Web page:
• Abstract: Timor-Leste is a small democratic country in an increasingly strategic region. Since gaining independence in 2002, Timor-Leste has made remarkable progress as Asia’s youngest democracy, but it has a long way to go in improving its economic and political situation. ASEAN membership for the Timorese is viewed as a way to reconcile economic, security, and geopolitical interests, while carving out a regional identity. Timor-Leste’s push for ASEAN membership started in 2011 and intensified during the latter half of 2019 when Foreign Minister Dionisio Babo Soares visited all ten ASEAN capitals in the summer followed by ASEAN fact finding missions in Dili in the fall. While Timor-Leste’s response to COVID-19 is impressive, the economic toll continues to be severe. Therefore, ASEAN membership is a comparatively lower priority this year, but is still under consideration by members, based on Vietnamese Prime Minister Nguyen Xuan Phuc’s speech during the recent ASEAN Summit.
  • Topic: Security, Economics, Democracy, Geopolitics, COVID-19
  • Political Geography: Timor-Leste, Asia-Pacific
  • Author: Prabir De
  • Publication Date: 05-2021
  • Content Type: Special Report
  • Institution: East-West Center
  • Abstract: The coronavirus has had a devastating impact on the health and economies of countries in the Bay of Bengal. India, Bangladesh, and Nepal are the region’s most affected countries in terms of COVID-19 cases and deaths, followed by Myanmar, Sri Lanka, and Thailand. It seems that Bhutan and Thailand, the least affected countries in the region, have successfully escaped the brunt of the pandemic. All these countries implemented strict lockdowns as early as March 2020, and the region’s recovery rates have been relatively high. However, the devastation from the pandemic did not reach its peak until after the lifting of lockdowns. The economic costs of the pandemic have soared and are still climbing. Today, most Bay of Bengal countries are facing a second or third wave of COVID-19 infections. India has been badly hit by a huge second Coronavirus wave, registered daily cases over 400,000 since Aril 2021. The damage being done by these additional waves is more intense than their predecessors. The Bay of Bengal countries are now looking for COVID-19 vaccines. India serves as the region’s primary producer of immunizations. Two Indian pharmaceutical companies have launched vaccines, with five more firms in the race to launch their own treatments. When vaccines are developed in India, they are easier to distribute across the region. In terms of availability, accessibility, and affordability, India’s vaccines are better suited to the needs of the region. In recent months, India has successfully supplied over 18 million doses of COVID-19 vaccines to many Bay of Bengal countries, with Thailand being a notable exception. India has also ensured more supply of the vaccines in the neighborhood.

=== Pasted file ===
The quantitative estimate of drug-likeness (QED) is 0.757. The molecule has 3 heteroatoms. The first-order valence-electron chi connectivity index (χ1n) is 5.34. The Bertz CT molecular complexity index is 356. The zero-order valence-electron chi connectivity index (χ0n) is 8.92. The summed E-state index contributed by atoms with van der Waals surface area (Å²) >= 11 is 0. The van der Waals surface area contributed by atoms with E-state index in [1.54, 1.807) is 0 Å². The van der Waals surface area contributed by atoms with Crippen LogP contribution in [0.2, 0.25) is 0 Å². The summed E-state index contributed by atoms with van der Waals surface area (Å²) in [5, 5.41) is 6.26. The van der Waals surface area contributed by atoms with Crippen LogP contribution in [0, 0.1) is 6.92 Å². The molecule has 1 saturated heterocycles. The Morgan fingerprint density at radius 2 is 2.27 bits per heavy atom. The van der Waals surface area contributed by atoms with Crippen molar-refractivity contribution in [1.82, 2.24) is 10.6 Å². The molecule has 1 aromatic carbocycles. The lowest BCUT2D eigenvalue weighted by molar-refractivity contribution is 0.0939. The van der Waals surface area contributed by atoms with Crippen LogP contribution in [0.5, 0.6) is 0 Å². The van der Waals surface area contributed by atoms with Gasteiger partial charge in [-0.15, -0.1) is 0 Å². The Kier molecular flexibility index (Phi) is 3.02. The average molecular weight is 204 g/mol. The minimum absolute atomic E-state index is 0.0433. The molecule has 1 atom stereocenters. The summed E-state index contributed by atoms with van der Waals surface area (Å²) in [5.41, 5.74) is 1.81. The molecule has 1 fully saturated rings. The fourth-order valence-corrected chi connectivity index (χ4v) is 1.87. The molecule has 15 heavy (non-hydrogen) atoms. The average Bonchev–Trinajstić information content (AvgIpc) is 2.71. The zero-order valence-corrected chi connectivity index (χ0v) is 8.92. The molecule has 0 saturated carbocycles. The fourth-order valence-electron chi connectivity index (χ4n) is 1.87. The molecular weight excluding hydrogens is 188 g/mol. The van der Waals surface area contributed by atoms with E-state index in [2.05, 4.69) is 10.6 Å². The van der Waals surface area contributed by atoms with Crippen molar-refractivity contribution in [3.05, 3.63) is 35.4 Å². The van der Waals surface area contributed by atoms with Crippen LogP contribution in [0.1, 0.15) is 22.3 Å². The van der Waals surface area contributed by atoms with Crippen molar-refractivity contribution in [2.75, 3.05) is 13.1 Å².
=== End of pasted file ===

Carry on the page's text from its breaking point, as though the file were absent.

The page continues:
• Topic: Economics, Health, Pandemic, COVID-19
  • Political Geography: Bangladesh, South Asia, India, Nepal, Thailand, Bhutan, Bay of Bengal
  • Author: Paweł Markiewicz
  • Publication Date: 06-2021
  • Content Type: Special Report
  • Institution: The Polish Institute of International Affairs